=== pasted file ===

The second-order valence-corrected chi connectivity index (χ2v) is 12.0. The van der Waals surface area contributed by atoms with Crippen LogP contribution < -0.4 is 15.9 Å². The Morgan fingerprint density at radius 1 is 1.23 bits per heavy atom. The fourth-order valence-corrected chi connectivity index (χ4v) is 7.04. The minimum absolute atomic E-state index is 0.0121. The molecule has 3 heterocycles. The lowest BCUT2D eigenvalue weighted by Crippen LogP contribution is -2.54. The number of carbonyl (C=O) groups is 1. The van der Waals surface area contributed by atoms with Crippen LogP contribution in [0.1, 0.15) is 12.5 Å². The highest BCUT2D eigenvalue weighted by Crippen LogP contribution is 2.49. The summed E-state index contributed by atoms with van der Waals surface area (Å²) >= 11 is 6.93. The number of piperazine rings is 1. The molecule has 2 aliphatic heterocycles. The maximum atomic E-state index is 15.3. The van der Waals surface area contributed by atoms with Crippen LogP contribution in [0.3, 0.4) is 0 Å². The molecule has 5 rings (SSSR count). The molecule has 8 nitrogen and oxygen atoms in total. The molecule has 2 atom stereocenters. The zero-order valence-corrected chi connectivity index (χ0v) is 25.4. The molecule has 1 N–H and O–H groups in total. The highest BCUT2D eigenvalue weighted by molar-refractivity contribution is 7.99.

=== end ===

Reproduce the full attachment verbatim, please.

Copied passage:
The second-order valence-corrected chi connectivity index (χ2v) is 12.0. The van der Waals surface area contributed by atoms with Crippen LogP contribution < -0.4 is 15.9 Å². The Morgan fingerprint density at radius 1 is 1.23 bits per heavy atom. The fourth-order valence-corrected chi connectivity index (χ4v) is 7.04. The minimum absolute atomic E-state index is 0.0121. The molecule has 3 heterocycles. The lowest BCUT2D eigenvalue weighted by Crippen LogP contribution is -2.54. The number of carbonyl (C=O) groups is 1. The van der Waals surface area contributed by atoms with Crippen LogP contribution in [0.1, 0.15) is 12.5 Å². The highest BCUT2D eigenvalue weighted by Crippen LogP contribution is 2.49. The summed E-state index contributed by atoms with van der Waals surface area (Å²) >= 11 is 6.93. The number of piperazine rings is 1. The molecule has 2 aliphatic heterocycles. The maximum atomic E-state index is 15.3. The van der Waals surface area contributed by atoms with Crippen LogP contribution in [0.3, 0.4) is 0 Å². The molecule has 5 rings (SSSR count). The molecule has 8 nitrogen and oxygen atoms in total. The molecule has 2 atom stereocenters. The zero-order valence-corrected chi connectivity index (χ0v) is 25.4. The molecule has 1 N–H and O–H groups in total. The highest BCUT2D eigenvalue weighted by molar-refractivity contribution is 7.99.